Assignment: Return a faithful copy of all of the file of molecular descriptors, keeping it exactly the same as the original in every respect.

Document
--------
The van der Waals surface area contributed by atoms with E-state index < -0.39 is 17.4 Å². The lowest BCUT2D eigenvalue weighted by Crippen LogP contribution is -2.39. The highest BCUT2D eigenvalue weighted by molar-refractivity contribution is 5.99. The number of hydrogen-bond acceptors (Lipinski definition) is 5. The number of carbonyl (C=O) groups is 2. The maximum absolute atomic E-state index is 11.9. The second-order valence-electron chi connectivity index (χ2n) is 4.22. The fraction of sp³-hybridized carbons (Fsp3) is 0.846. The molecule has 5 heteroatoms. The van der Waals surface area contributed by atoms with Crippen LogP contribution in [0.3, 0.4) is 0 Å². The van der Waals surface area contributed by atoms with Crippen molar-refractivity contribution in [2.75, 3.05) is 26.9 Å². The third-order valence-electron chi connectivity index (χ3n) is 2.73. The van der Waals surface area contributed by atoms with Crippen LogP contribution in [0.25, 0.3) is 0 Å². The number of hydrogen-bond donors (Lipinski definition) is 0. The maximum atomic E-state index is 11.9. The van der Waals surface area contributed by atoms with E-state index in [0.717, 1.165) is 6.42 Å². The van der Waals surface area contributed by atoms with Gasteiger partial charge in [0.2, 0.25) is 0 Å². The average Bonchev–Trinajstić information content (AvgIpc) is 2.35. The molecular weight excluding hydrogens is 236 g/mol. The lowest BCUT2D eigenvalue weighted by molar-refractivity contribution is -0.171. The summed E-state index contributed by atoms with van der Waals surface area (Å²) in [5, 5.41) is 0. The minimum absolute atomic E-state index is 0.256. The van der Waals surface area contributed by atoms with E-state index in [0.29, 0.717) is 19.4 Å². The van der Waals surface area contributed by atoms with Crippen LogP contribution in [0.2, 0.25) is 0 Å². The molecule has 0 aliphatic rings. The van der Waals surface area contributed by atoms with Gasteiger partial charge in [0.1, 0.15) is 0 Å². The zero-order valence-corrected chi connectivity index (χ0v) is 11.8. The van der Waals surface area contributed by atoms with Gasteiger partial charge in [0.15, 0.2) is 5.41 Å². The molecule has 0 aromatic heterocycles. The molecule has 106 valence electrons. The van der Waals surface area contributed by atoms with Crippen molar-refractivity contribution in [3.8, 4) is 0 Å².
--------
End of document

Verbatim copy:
The van der Waals surface area contributed by atoms with E-state index < -0.39 is 17.4 Å². The lowest BCUT2D eigenvalue weighted by Crippen LogP contribution is -2.39. The highest BCUT2D eigenvalue weighted by molar-refractivity contribution is 5.99. The number of hydrogen-bond acceptors (Lipinski definition) is 5. The number of carbonyl (C=O) groups is 2. The maximum absolute atomic E-state index is 11.9. The second-order valence-electron chi connectivity index (χ2n) is 4.22. The fraction of sp³-hybridized carbons (Fsp3) is 0.846. The molecule has 5 heteroatoms. The van der Waals surface area contributed by atoms with Crippen LogP contribution in [0.3, 0.4) is 0 Å². The van der Waals surface area contributed by atoms with Crippen molar-refractivity contribution in [2.75, 3.05) is 26.9 Å². The third-order valence-electron chi connectivity index (χ3n) is 2.73. The van der Waals surface area contributed by atoms with Crippen LogP contribution in [0.25, 0.3) is 0 Å². The number of hydrogen-bond donors (Lipinski definition) is 0. The maximum atomic E-state index is 11.9. The van der Waals surface area contributed by atoms with E-state index in [0.717, 1.165) is 6.42 Å². The van der Waals surface area contributed by atoms with Gasteiger partial charge in [0.2, 0.25) is 0 Å². The average Bonchev–Trinajstić information content (AvgIpc) is 2.35. The molecular weight excluding hydrogens is 236 g/mol. The lowest BCUT2D eigenvalue weighted by molar-refractivity contribution is -0.171. The summed E-state index contributed by atoms with van der Waals surface area (Å²) in [5, 5.41) is 0. The minimum absolute atomic E-state index is 0.256. The van der Waals surface area contributed by atoms with E-state index in [0.29, 0.717) is 19.4 Å². The van der Waals surface area contributed by atoms with Crippen LogP contribution in [0.2, 0.25) is 0 Å². The molecule has 0 aliphatic rings. The van der Waals surface area contributed by atoms with Gasteiger partial charge in [0.1, 0.15) is 0 Å². The zero-order valence-corrected chi connectivity index (χ0v) is 11.8. The van der Waals surface area contributed by atoms with Gasteiger partial charge in [0.15, 0.2) is 5.41 Å². The molecule has 0 aromatic heterocycles. The molecule has 106 valence electrons. The van der Waals surface area contributed by atoms with Crippen molar-refractivity contribution in [3.8, 4) is 0 Å².